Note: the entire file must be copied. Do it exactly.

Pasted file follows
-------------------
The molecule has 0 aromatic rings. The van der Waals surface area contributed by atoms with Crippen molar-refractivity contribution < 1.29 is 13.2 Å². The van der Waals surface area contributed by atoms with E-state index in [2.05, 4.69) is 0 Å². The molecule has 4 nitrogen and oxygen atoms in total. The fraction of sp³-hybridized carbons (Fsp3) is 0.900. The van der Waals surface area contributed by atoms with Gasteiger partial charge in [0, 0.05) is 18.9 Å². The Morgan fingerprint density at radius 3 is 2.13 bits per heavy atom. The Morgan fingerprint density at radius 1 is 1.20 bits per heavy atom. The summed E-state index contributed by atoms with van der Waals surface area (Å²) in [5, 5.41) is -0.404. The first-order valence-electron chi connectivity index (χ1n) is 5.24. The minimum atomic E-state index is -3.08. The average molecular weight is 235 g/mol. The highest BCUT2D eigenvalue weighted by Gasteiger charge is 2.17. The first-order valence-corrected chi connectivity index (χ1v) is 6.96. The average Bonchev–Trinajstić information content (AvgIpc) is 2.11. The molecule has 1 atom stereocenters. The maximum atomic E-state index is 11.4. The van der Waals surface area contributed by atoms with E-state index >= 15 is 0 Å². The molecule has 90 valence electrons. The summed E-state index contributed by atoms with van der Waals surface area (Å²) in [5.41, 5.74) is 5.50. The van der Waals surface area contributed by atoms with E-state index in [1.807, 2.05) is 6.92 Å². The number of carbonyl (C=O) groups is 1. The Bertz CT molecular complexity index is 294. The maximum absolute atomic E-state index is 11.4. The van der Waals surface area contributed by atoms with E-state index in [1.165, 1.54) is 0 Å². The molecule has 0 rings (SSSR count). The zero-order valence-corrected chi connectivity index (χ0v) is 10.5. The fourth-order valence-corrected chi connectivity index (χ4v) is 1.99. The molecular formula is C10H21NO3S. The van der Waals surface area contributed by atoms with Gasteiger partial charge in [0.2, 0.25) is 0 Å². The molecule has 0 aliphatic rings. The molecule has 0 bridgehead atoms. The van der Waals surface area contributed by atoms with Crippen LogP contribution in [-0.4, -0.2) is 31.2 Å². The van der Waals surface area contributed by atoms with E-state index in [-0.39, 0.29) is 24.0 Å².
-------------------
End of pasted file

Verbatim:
The molecule has 0 aromatic rings. The van der Waals surface area contributed by atoms with Crippen molar-refractivity contribution < 1.29 is 13.2 Å². The van der Waals surface area contributed by atoms with E-state index in [2.05, 4.69) is 0 Å². The molecule has 4 nitrogen and oxygen atoms in total. The fraction of sp³-hybridized carbons (Fsp3) is 0.900. The van der Waals surface area contributed by atoms with Gasteiger partial charge in [0, 0.05) is 18.9 Å². The Morgan fingerprint density at radius 3 is 2.13 bits per heavy atom. The Morgan fingerprint density at radius 1 is 1.20 bits per heavy atom. The summed E-state index contributed by atoms with van der Waals surface area (Å²) in [5, 5.41) is -0.404. The first-order valence-electron chi connectivity index (χ1n) is 5.24. The minimum atomic E-state index is -3.08. The average molecular weight is 235 g/mol. The highest BCUT2D eigenvalue weighted by Gasteiger charge is 2.17. The first-order valence-corrected chi connectivity index (χ1v) is 6.96. The average Bonchev–Trinajstić information content (AvgIpc) is 2.11. The molecule has 1 atom stereocenters. The maximum atomic E-state index is 11.4. The van der Waals surface area contributed by atoms with E-state index >= 15 is 0 Å². The molecule has 90 valence electrons. The summed E-state index contributed by atoms with van der Waals surface area (Å²) in [5.41, 5.74) is 5.50. The van der Waals surface area contributed by atoms with E-state index in [1.807, 2.05) is 6.92 Å². The number of carbonyl (C=O) groups is 1. The Bertz CT molecular complexity index is 294. The maximum absolute atomic E-state index is 11.4. The van der Waals surface area contributed by atoms with E-state index in [1.165, 1.54) is 0 Å². The molecule has 0 rings (SSSR count). The zero-order valence-corrected chi connectivity index (χ0v) is 10.5. The fourth-order valence-corrected chi connectivity index (χ4v) is 1.99. The molecular formula is C10H21NO3S. The van der Waals surface area contributed by atoms with Gasteiger partial charge in [0.2, 0.25) is 0 Å². The molecule has 0 aliphatic rings. The molecule has 0 bridgehead atoms. The van der Waals surface area contributed by atoms with Crippen LogP contribution in [-0.4, -0.2) is 31.2 Å². The van der Waals surface area contributed by atoms with E-state index in [-0.39, 0.29) is 24.0 Å².